Former president George W. Bush provided his views on The Dispatch Podcast where he mentioned that his party — the Republican Party, had the potential to win both the 2022 midterms as well as the next presidential elections if it returned to traditional values and eschewed the cause of “AngloSaxon Protestantism.”
Bush also said that he thought that the Republicans would have a second chance to govern because he believed that the Biden administration was a uniting factor “particularly on the fiscal side of things.” However, he reiterated that the GOP would not be victorious if they represented ideals that were tied to white supremacy.
He said that if the GOP stood for exclusivity — country clubs in the past and white Anglo-Saxon Protestantism in the present, then the party would not win anything. He was giving his opinion on whether he thought that the 2020 election was a stolen one and that the former president Donald Trump had won. On the podcast, Bush said that he did not believe that the election was stolen.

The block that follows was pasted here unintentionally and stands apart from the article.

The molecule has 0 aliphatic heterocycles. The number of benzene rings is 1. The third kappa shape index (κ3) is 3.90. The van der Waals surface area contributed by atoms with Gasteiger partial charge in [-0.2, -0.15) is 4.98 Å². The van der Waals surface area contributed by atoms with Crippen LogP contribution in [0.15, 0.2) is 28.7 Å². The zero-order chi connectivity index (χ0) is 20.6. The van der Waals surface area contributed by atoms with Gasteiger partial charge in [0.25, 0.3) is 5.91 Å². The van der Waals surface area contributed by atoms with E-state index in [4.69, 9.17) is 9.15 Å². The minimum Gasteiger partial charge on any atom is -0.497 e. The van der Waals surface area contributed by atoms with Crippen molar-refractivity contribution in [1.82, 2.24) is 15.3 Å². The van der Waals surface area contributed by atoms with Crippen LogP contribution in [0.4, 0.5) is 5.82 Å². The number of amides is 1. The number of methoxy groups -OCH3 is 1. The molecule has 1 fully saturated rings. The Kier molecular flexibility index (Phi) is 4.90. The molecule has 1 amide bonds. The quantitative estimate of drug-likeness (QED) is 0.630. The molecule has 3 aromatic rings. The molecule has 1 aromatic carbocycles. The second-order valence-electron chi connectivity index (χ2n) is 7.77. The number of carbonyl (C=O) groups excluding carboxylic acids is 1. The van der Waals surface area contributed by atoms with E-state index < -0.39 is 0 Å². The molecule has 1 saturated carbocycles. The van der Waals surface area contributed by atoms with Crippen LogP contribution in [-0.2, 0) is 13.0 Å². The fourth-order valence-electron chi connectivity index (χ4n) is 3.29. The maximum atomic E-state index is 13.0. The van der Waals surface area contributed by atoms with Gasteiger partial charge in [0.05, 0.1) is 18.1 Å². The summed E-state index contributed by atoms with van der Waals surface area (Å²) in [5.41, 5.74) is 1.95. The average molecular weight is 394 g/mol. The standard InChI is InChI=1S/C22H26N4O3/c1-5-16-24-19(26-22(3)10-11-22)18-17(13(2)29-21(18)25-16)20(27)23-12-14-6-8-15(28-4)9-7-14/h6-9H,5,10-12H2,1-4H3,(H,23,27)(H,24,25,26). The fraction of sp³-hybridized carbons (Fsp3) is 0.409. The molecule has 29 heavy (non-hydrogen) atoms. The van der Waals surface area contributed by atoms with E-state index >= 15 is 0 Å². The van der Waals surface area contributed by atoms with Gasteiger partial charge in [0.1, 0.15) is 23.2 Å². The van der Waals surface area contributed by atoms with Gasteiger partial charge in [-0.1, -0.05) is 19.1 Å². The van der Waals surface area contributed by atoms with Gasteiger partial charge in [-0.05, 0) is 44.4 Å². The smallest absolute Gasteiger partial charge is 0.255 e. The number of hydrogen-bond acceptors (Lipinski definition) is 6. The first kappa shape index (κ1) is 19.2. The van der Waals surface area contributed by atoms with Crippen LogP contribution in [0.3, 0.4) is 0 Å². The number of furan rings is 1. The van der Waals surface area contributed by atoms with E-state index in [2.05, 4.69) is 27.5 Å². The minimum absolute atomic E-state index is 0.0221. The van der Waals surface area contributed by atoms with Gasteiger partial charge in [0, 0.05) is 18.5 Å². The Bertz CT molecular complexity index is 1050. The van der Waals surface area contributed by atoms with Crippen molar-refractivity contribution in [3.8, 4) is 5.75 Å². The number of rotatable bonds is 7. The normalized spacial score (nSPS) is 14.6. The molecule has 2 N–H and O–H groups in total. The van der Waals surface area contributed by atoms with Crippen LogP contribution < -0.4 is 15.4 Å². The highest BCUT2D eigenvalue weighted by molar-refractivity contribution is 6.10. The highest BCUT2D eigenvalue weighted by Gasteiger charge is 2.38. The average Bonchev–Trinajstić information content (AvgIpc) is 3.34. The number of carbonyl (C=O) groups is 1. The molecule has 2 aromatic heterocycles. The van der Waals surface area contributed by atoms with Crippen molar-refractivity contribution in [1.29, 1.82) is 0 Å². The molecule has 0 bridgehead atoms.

However, a poll that was conducted last month by Reuters and Ipsos reported that 60 percent of the Republicans believe that President Joe Biden won the polls due to widespread voter fraud. It also said that the Republicans wanted Trump to run in 2024.
John Greer, who is a public opinion expert at Vanderbilt University, told Reuters that Republicans have their own version of reality and that was a huge problem. He added that democracy required accountability and accountability required evidence.
Other Republicans believe that future elections will be won by the GOP and that would require help from Trump. One of the most loyal and pro-Trump Republicans Lindsey Graham told Politico that he would tell Trump that if they come in 2022, it would be because of his (Trump’s policies) but if they lost again in 2022, the narrative would continue that not only he lost the White House but the Republican Party was in a bad spot.
Another poll conducted by NBC last week showed that Republicans had more allegiance to the party rather than to the former President Trump. This would reiterate former President Bush’s narrative about the GOP returning to its traditional roots and not revolving around one person.